Tuesday, 17 March 2015

Animal Farm is a book that I’ve seen everywhere—libraries, bookstores, book lists—and it is difficult to fathom now why it take me so long to read it. I’ve also come to associate the picture of pig on the cover as Animal Farm and sorry to say, I had never bother to find out the meaning of the pig. Heck, I’d never be bothered to read the summary of the book. Then, my brother bought the book for me and everything changed.

This is hands down one of the best books I have ever read! It is knowingly funny, deceptively simple, and deftly ridiculing the hypocrisies and twisted logics of Communism (or any known society is more like it). For a simple tale, it makes me think a lot! It speaks to me and holds timeless truths. For example, Orwell wrote this to satire the Stalinism / Communism in Russia, but whoever read this book presently still can see clearly the parallel between Animal Farm and the modern society. The leaders said one thing today and contradicted it the next day. Then there are the people who blindly followed the so called leaders, putting their faith on them, only to be betrayed by these people, such as in the case of Boxer. Then there is people as represented by Benjamin, who despite possessing the knowledge and noticing things, refused to actively participate because deep down, he already sensed the unpleasant outcome. 
“Life will go on as it has always gone on—that is, badly”, he said.

After the rebellion, the animals put up seven commandments on the barn wall as the rules of their newly established society. Yet over time, the rules are amended to the advantage of the pigs until one rule emerged, the now famous: 
“All animals are equal; some animals are more equals than others” 
And then there is the slogan that is constantly shouted by the goats “Four legs good, two legs bad” that changed to “four legs good, two legs better” once the pigs have mastered the skill to walk with two legs. I remember I laughed hard when I read that despite not wanting to because I was extremely disgusted by the pigs behaviour. The diversion from one major issue to a minor one by a skilled manipulator as depicted by Squealer hit too close to home I felt uncomfortable. Orwell’s observation on human behaviour and condition is sadly true and it can be observed on every level of human interactions no matter the classes.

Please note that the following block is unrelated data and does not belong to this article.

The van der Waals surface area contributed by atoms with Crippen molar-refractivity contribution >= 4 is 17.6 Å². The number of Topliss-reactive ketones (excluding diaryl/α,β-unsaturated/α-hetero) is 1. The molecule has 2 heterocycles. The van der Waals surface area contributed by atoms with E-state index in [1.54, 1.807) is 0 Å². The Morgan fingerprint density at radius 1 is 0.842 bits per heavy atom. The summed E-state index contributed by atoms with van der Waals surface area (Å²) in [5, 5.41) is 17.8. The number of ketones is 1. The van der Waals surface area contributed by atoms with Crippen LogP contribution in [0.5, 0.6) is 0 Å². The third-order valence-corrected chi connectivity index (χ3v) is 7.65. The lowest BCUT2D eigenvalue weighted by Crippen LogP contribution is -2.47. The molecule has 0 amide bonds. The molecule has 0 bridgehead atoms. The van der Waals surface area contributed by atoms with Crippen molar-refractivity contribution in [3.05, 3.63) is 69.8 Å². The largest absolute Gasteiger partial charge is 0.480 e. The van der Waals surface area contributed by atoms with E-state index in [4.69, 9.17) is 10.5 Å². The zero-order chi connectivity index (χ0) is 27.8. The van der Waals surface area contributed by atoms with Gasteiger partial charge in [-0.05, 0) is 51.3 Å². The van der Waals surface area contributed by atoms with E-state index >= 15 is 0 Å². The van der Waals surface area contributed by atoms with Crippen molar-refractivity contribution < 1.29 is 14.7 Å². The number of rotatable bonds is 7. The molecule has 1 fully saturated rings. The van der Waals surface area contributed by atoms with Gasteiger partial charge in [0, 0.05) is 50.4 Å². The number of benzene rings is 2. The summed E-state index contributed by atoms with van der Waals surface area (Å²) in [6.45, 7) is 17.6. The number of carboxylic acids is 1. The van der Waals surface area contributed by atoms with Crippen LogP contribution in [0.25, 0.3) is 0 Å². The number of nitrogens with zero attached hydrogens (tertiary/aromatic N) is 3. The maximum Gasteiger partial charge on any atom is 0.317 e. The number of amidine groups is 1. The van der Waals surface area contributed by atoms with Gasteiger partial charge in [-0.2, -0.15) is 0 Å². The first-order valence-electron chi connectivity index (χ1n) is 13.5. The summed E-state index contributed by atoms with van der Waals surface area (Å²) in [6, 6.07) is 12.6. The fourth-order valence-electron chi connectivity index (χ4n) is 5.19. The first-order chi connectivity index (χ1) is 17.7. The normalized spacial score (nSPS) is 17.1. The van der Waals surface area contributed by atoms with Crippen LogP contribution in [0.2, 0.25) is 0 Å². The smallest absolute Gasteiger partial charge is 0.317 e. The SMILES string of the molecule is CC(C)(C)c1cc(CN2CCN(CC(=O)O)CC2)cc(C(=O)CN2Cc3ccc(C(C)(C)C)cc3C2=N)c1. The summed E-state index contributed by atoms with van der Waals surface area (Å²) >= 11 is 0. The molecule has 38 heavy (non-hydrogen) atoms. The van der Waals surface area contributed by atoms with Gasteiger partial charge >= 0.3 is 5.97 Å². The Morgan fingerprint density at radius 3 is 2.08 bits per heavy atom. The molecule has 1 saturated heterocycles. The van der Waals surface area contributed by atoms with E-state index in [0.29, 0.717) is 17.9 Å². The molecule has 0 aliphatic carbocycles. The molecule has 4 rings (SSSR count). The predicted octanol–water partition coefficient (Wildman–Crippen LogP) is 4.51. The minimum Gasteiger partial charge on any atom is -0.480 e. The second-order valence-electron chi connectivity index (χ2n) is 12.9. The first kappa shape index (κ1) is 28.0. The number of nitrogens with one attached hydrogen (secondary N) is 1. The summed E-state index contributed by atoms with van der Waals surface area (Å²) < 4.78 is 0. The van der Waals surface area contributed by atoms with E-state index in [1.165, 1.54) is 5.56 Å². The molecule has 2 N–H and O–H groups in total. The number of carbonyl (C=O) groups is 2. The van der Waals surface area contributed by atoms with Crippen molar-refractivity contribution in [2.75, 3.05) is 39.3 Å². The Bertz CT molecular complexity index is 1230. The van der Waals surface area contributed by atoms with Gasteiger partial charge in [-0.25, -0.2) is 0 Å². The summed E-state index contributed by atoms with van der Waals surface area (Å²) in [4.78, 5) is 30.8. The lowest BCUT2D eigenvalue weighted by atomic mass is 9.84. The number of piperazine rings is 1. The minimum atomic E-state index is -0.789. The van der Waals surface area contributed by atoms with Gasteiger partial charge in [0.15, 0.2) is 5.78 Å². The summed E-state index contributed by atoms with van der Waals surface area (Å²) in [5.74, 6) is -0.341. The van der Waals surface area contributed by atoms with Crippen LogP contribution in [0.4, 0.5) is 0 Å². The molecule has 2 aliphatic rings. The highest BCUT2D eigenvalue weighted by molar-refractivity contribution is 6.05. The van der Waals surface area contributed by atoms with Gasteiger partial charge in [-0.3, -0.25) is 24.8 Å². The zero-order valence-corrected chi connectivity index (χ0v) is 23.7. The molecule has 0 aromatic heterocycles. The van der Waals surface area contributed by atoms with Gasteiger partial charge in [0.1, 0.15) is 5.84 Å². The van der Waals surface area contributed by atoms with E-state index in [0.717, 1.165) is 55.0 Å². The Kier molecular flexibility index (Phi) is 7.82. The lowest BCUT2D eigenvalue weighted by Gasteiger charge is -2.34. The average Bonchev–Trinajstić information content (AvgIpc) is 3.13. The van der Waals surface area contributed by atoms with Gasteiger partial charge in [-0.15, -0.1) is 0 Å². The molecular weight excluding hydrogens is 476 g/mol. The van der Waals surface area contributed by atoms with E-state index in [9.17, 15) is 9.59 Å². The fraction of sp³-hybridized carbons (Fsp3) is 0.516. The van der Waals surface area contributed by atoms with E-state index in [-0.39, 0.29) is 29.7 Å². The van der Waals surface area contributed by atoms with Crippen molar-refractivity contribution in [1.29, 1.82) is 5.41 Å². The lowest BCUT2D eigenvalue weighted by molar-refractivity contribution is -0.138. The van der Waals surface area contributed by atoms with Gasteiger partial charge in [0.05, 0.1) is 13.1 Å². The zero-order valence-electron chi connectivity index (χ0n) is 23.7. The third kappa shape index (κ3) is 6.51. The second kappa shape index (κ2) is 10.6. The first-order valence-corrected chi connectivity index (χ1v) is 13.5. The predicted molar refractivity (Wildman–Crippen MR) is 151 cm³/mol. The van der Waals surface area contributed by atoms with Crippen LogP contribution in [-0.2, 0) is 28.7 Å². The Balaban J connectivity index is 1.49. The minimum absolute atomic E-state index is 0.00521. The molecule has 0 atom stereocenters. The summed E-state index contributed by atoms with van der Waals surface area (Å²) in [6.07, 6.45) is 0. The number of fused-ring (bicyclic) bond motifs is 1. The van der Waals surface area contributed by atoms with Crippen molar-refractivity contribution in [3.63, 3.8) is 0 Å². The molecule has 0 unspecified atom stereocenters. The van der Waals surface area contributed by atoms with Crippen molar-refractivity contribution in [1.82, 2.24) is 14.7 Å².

When I read the last word from the last page, I was left with sadness and awe. I’d hope for things to turn out differently, that maybe the animals will find their courage and strength to fight for their rights and subsequently establish an ideal society. Instead, all I got is this: 
“Twelve voices were shouting in anger, and they were all alike. No question, now, what had happened to the faces of the pigs. The creatures outside looked from pig to man, and from man to pig, and from pig to man again; but already it was impossible to say which was which.”

Friday, 13 March 2015

Reading Update #1

Currently reading Gulliver’s Travels and Selected Stories of Katherine Mansfield

It’s such a relief to be able to pick up Gulliver’s Travels again after putting it down a few weeks ago. I have made a notable progress by reading through book 2 in only one day. 

I started Selected Stories of Katherine Mansfield a few days ago, on account of it being recommended to me by one of my favourite bookish person on the net. So far I have read three of the stories and kinda like them.

Anyhow, I hope I’ll be able to finish these books and others by 31st of March. I’ve been so busy with works; having to mark over a hundred exam papers, with  each paper consisted of 20 pages is no easy task. 

What is your current read?

Tuesday, 10 March 2015

Library Haul #1

Few days ago, I took the time to visit the school library. Despite the lack of titles I wanted, I managed to snatch a couple of books that sounded interesting enough from the summaries. Besides, I've told myself to read more of local (Malaysian) literature starting this year, and the school library is just the place to find such books. Without further ado, here's the library haul.

Library haul:

  • Budak Beca by Ishak Haji Muhammad
  • Glimpses: Cameos of Malaysian Life by Adibah Amin
I have started Glimpses but have yet to finish it since I've been reading another book. Besides, it's an anthology so I've decided to take my time with it.

Saturday, 7 March 2015

The Opposite Book Tag: Classics Edition

1.      The first book in your collection

The Turn of the Screw by Henry James

2.      The last book you bought

Agnes Grey by Anne Brontë

3.      A cheap book

The Portable Edith Wharton by Edith Wharton

4.      Expensive book

The Complete Tales and Poems of Edgar Allan Poe (Barnes & Noble Hardcover Edition)

5.      A book with a male protagonist

Frankenstein by Mary Shelley

6.      A book with a female protagonist

North and South by Elizabeth Gaskell

7.      A book you read quickly

Evelina by Fanny Burney

8.      A book that took you a long time to read

Lolita by Vladimir Nabokov 

9.      A pretty cover

Breakfast at Tiffany’s by Truman Capote

10.   An ugly cover

The Mysteries of Udolpho by Ann Radcliffe

11.   A national book

Catch-22 by Joseph Heller

12.   An international book

Dracula by Bram Stoker

13.   A thin book

The Castle of Otranto by Horace Walpole

14.   A thick book

The Mysteries of Udolpho by Ann Radcliffe

15.   A fiction book

Lady Audley’s Secret by M.E. Braddon

16.   A non-fiction book

Cosmos by Carl Sagan

17.   A romantic book

The Tenant of Wildfell Hall by Anne Brontë

18.   An action book

Journey to the Center of the Earth by Jules Verne

19.   A book that made you happy

Emma by Jane Austen

20.   A book that made you sad

The Dead Secret by Wilkie Collins